Little Salmon

Reusable alternatives for disposable cotton swabs. A soap dish made from recycled concrete. Collapsible water bottles and food containers. Cocktail-inspired soaps in scents like mint mojito, limoncello, and Long Island iced tea. 

These are just a few of the products you’ll find at Little Salmon, along with compostable iPhone cases, stainless steel straws, and adorable dryer balls that look like ladybugs and penguins. 

Opened in summer 2021, Little Salmon is Buffalo’s first zero-waste shop. It aims to help customers reduce their carbon footprint with products made from sustainable and ethical sources. Before stocking an item, co-owner Tracey Wei scrutinizes every brand for quality and sustainability by examining labor practices, packaging (or lack thereof), and use of biodegradable, organic or recycled materials.

“Zero waste is the perfect goal that we want to work toward, but life isn’t perfect. No one is perfect,” says Wei, who owns the shop with partner Michael Mahoney. “We’re all flawed and busy, so [the shop] is more of an offering to help people improve and keep the conversation going.”

Located on Lexington Avenue in the Elmwood Village, Little Salmon is built on the principle of a circular economy, which seeks to eliminate waste and pollution by transforming how products are made and used. In contrast to a traditional linear economy, which rewards consumption of resources, the circular economy prioritizes renewable energy and encourages sharing and reuse.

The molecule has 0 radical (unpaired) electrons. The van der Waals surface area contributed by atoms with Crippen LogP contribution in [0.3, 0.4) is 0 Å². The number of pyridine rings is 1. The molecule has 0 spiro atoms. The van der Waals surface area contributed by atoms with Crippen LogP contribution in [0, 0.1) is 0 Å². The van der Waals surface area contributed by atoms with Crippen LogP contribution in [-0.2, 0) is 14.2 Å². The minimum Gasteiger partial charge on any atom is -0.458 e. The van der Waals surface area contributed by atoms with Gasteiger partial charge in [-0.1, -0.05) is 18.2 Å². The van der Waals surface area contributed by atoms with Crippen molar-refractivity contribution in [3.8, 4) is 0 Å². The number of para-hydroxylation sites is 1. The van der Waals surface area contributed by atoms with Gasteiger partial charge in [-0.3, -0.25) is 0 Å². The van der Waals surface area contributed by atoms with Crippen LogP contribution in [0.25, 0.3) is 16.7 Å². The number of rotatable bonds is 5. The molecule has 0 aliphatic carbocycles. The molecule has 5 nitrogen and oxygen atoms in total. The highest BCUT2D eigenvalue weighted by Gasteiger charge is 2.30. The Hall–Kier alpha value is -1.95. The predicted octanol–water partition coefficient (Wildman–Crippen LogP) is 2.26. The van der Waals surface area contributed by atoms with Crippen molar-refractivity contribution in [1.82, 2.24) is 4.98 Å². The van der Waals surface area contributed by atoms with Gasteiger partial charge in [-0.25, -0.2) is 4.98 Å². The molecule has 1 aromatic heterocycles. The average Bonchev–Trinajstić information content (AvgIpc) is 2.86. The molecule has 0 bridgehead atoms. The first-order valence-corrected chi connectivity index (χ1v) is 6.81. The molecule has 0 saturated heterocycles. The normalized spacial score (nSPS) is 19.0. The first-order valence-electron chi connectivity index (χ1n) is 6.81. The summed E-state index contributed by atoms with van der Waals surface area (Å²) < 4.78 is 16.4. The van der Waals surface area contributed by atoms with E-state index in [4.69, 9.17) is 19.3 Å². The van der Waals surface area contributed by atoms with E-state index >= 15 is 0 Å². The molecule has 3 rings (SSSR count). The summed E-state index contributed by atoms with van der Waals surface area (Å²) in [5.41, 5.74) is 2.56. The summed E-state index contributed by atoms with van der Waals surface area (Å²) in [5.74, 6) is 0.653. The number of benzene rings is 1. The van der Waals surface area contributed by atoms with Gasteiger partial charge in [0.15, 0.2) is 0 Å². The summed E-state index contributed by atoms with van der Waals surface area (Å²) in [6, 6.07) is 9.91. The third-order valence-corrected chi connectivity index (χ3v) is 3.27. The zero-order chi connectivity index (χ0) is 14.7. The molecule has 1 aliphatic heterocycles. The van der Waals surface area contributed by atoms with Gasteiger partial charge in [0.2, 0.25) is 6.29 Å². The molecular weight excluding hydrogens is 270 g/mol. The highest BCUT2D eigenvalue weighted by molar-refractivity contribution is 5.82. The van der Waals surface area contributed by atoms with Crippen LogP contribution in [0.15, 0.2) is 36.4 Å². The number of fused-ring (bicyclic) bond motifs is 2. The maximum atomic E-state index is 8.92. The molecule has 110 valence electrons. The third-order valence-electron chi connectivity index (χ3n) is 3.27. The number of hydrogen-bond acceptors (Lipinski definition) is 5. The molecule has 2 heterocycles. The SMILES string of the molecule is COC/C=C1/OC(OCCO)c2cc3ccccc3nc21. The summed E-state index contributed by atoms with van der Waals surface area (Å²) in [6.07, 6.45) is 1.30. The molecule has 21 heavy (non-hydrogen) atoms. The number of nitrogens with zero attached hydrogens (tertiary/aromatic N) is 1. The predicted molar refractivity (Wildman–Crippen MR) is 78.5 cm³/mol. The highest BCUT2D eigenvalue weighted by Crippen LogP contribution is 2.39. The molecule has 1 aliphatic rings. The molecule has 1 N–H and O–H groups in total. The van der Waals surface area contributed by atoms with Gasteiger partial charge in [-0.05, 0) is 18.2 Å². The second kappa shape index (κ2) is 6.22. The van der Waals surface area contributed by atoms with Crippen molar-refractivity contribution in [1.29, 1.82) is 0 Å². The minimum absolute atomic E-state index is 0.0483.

Around the artfully merchandised store, examples of the circular economy abound: tooth tabs that cut out plastic toothpaste tubes, Swedish dishcloths that replace paper towels, and shampoo bars that avoid plastic bottles. Wei’s favorite is the beeswax wrap that replaces plastic clingwrap in her kitchen.

Little Salmon’s refill station allows customers to fill up their own containers with everything from body wash, shampoo, and conditioner, to lotion, beard oil, and hand soap, thus eliminating another single-use bottle from the waste stream each time. Wei says customers can bring in their own clean containers, purchase one from the store, or use one that’s been donated by a previous customer. 

To attract local customers, Little Salmon offers free delivery on orders over $30 within five miles of the shop, even on refill purchases. In that case, customers simply leave their containers outside, and Wei’s team will pick them up, fill them, and return them within a couple days.

“It’s definitely scarier; the unpredictability is higher,” Wei says of opening a new business during a pandemic. 

Another challenge? Being the only store of its kind in the market.

“I took a leap of faith,” Wei says. “There weren’t craft beer places in Buffalo a while ago, and someone took a chance and opened one. We were banking on people wanting something new, something different. And we thought, ‘Maybe if we’re the first and only ones, then there’s not much competition, right?’”

So far, the response has been positive, Wei says, with many repeat visits from customers who have embraced a low-waste mindset. 

In turn, those sales have already allowed Little Salmon to give back to the community by donating three percent of its profits to the Buffalo nonprofits Upward Design for Life and the Massachusetts Avenue Project. In addition, Wei says many of the brands featured in the store donate to their own causes, like animal welfare groups, ocean cleanups, WaterAid, and 1% for the Planet. 

“It’s business with a purpose,” says Wei. “We don’t want to run a business purely for profit. We want to run a business with a story to tell, that engages with the community.

“Know that something good is happening when you purchase here. You’re voting with your dollar.”

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Matthew Biddle is a Tonawanda-based writer and frequent contributor to Buffalo Spree and Forever Young.


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